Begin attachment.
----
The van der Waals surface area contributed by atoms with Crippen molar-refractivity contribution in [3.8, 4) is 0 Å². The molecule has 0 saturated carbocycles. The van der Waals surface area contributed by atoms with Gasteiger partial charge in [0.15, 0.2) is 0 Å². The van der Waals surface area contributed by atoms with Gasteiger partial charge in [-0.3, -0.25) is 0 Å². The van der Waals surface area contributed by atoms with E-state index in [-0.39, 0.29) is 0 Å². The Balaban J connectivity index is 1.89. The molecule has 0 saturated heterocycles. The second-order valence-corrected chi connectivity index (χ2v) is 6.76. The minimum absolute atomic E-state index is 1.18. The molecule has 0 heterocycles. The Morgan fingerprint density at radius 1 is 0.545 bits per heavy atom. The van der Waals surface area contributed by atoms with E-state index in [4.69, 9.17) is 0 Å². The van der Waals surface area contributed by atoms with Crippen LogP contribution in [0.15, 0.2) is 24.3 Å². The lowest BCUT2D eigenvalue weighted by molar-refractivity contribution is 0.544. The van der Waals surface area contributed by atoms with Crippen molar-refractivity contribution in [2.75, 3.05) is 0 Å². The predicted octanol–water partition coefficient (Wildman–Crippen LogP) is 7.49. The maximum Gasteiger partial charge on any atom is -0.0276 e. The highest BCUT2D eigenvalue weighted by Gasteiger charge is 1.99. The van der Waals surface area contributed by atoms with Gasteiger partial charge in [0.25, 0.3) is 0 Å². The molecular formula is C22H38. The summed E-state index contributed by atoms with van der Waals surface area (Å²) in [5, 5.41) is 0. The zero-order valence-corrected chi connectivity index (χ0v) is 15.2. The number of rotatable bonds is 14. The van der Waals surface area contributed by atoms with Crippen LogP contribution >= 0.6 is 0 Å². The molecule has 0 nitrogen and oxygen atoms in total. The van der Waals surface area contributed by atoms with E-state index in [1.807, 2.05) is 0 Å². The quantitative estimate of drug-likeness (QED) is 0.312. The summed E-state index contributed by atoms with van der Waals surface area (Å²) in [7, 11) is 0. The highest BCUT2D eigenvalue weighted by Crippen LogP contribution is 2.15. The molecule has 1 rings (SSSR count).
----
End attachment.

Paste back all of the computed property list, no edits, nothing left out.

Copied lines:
The van der Waals surface area contributed by atoms with Crippen molar-refractivity contribution in [3.8, 4) is 0 Å². The molecule has 0 saturated carbocycles. The van der Waals surface area contributed by atoms with Gasteiger partial charge in [0.15, 0.2) is 0 Å². The van der Waals surface area contributed by atoms with Gasteiger partial charge in [-0.3, -0.25) is 0 Å². The van der Waals surface area contributed by atoms with E-state index in [-0.39, 0.29) is 0 Å². The Balaban J connectivity index is 1.89. The molecule has 0 saturated heterocycles. The second-order valence-corrected chi connectivity index (χ2v) is 6.76. The minimum absolute atomic E-state index is 1.18. The molecule has 0 heterocycles. The Morgan fingerprint density at radius 1 is 0.545 bits per heavy atom. The van der Waals surface area contributed by atoms with E-state index in [4.69, 9.17) is 0 Å². The van der Waals surface area contributed by atoms with Crippen LogP contribution in [0.15, 0.2) is 24.3 Å². The lowest BCUT2D eigenvalue weighted by molar-refractivity contribution is 0.544. The van der Waals surface area contributed by atoms with Crippen molar-refractivity contribution in [2.75, 3.05) is 0 Å². The predicted octanol–water partition coefficient (Wildman–Crippen LogP) is 7.49. The maximum Gasteiger partial charge on any atom is -0.0276 e. The highest BCUT2D eigenvalue weighted by Gasteiger charge is 1.99. The van der Waals surface area contributed by atoms with Gasteiger partial charge in [0.25, 0.3) is 0 Å². The molecular formula is C22H38. The summed E-state index contributed by atoms with van der Waals surface area (Å²) in [5, 5.41) is 0. The zero-order valence-corrected chi connectivity index (χ0v) is 15.2. The number of rotatable bonds is 14. The van der Waals surface area contributed by atoms with Crippen LogP contribution >= 0.6 is 0 Å². The molecule has 0 nitrogen and oxygen atoms in total. The van der Waals surface area contributed by atoms with E-state index in [1.807, 2.05) is 0 Å². The quantitative estimate of drug-likeness (QED) is 0.312. The summed E-state index contributed by atoms with van der Waals surface area (Å²) in [7, 11) is 0. The highest BCUT2D eigenvalue weighted by Crippen LogP contribution is 2.15. The molecule has 1 rings (SSSR count).